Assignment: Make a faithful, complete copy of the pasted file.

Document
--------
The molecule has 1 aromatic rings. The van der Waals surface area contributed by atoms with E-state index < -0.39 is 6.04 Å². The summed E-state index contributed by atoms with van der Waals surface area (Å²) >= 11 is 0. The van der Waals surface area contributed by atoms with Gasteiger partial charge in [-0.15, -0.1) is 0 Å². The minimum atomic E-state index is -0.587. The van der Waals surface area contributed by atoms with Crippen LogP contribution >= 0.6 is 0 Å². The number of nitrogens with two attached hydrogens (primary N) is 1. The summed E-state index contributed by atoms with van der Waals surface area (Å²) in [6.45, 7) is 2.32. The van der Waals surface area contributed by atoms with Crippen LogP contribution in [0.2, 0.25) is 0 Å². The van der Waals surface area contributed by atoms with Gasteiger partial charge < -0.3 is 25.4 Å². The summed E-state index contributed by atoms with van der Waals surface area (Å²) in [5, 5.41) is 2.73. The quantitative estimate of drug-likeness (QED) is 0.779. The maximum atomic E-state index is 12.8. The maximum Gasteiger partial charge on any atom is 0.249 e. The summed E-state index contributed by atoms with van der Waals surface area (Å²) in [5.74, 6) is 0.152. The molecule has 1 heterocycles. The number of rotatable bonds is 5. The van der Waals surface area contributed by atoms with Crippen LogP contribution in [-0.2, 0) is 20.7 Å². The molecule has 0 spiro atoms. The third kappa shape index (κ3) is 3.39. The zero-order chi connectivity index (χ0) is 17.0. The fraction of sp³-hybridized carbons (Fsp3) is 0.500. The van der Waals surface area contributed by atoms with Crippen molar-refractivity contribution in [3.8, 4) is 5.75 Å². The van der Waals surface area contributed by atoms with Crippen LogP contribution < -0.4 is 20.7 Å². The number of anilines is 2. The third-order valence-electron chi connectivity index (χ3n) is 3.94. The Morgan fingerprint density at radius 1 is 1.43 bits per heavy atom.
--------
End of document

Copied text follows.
The molecule has 1 aromatic rings. The van der Waals surface area contributed by atoms with E-state index < -0.39 is 6.04 Å². The summed E-state index contributed by atoms with van der Waals surface area (Å²) >= 11 is 0. The van der Waals surface area contributed by atoms with Gasteiger partial charge in [-0.15, -0.1) is 0 Å². The minimum atomic E-state index is -0.587. The van der Waals surface area contributed by atoms with Crippen LogP contribution >= 0.6 is 0 Å². The number of nitrogens with two attached hydrogens (primary N) is 1. The summed E-state index contributed by atoms with van der Waals surface area (Å²) in [6.45, 7) is 2.32. The van der Waals surface area contributed by atoms with Crippen LogP contribution in [0.2, 0.25) is 0 Å². The van der Waals surface area contributed by atoms with Gasteiger partial charge < -0.3 is 25.4 Å². The summed E-state index contributed by atoms with van der Waals surface area (Å²) in [5, 5.41) is 2.73. The quantitative estimate of drug-likeness (QED) is 0.779. The maximum atomic E-state index is 12.8. The maximum Gasteiger partial charge on any atom is 0.249 e. The summed E-state index contributed by atoms with van der Waals surface area (Å²) in [5.74, 6) is 0.152. The molecule has 1 heterocycles. The number of rotatable bonds is 5. The van der Waals surface area contributed by atoms with Crippen LogP contribution in [-0.2, 0) is 20.7 Å². The molecule has 0 spiro atoms. The third kappa shape index (κ3) is 3.39. The zero-order chi connectivity index (χ0) is 17.0. The fraction of sp³-hybridized carbons (Fsp3) is 0.500. The van der Waals surface area contributed by atoms with Crippen molar-refractivity contribution in [3.8, 4) is 5.75 Å². The van der Waals surface area contributed by atoms with Crippen LogP contribution < -0.4 is 20.7 Å². The number of anilines is 2. The third-order valence-electron chi connectivity index (χ3n) is 3.94. The Morgan fingerprint density at radius 1 is 1.43 bits per heavy atom.